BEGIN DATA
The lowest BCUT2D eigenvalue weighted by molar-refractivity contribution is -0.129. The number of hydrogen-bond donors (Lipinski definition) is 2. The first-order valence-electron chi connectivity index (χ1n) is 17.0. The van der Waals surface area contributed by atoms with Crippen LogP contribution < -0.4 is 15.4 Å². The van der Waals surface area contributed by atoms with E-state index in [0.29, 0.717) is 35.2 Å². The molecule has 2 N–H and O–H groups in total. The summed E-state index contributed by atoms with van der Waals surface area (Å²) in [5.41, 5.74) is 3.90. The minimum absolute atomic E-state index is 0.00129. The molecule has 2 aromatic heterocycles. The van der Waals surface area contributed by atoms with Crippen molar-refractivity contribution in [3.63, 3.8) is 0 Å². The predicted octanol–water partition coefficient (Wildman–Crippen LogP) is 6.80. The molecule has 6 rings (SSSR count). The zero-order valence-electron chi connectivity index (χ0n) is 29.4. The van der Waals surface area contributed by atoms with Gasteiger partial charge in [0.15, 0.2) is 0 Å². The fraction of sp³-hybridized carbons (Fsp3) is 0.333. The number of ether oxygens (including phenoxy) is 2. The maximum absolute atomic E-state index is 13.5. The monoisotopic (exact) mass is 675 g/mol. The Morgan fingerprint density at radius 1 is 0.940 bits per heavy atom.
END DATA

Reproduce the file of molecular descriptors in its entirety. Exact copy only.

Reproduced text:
The lowest BCUT2D eigenvalue weighted by molar-refractivity contribution is -0.129. The number of hydrogen-bond donors (Lipinski definition) is 2. The first-order valence-electron chi connectivity index (χ1n) is 17.0. The van der Waals surface area contributed by atoms with Crippen LogP contribution < -0.4 is 15.4 Å². The van der Waals surface area contributed by atoms with E-state index in [0.29, 0.717) is 35.2 Å². The molecule has 2 N–H and O–H groups in total. The summed E-state index contributed by atoms with van der Waals surface area (Å²) in [5.41, 5.74) is 3.90. The minimum absolute atomic E-state index is 0.00129. The molecule has 2 aromatic heterocycles. The van der Waals surface area contributed by atoms with Crippen molar-refractivity contribution in [3.63, 3.8) is 0 Å². The predicted octanol–water partition coefficient (Wildman–Crippen LogP) is 6.80. The molecule has 6 rings (SSSR count). The zero-order valence-electron chi connectivity index (χ0n) is 29.4. The van der Waals surface area contributed by atoms with Gasteiger partial charge in [0.15, 0.2) is 0 Å². The fraction of sp³-hybridized carbons (Fsp3) is 0.333. The number of ether oxygens (including phenoxy) is 2. The maximum absolute atomic E-state index is 13.5. The monoisotopic (exact) mass is 675 g/mol. The Morgan fingerprint density at radius 1 is 0.940 bits per heavy atom.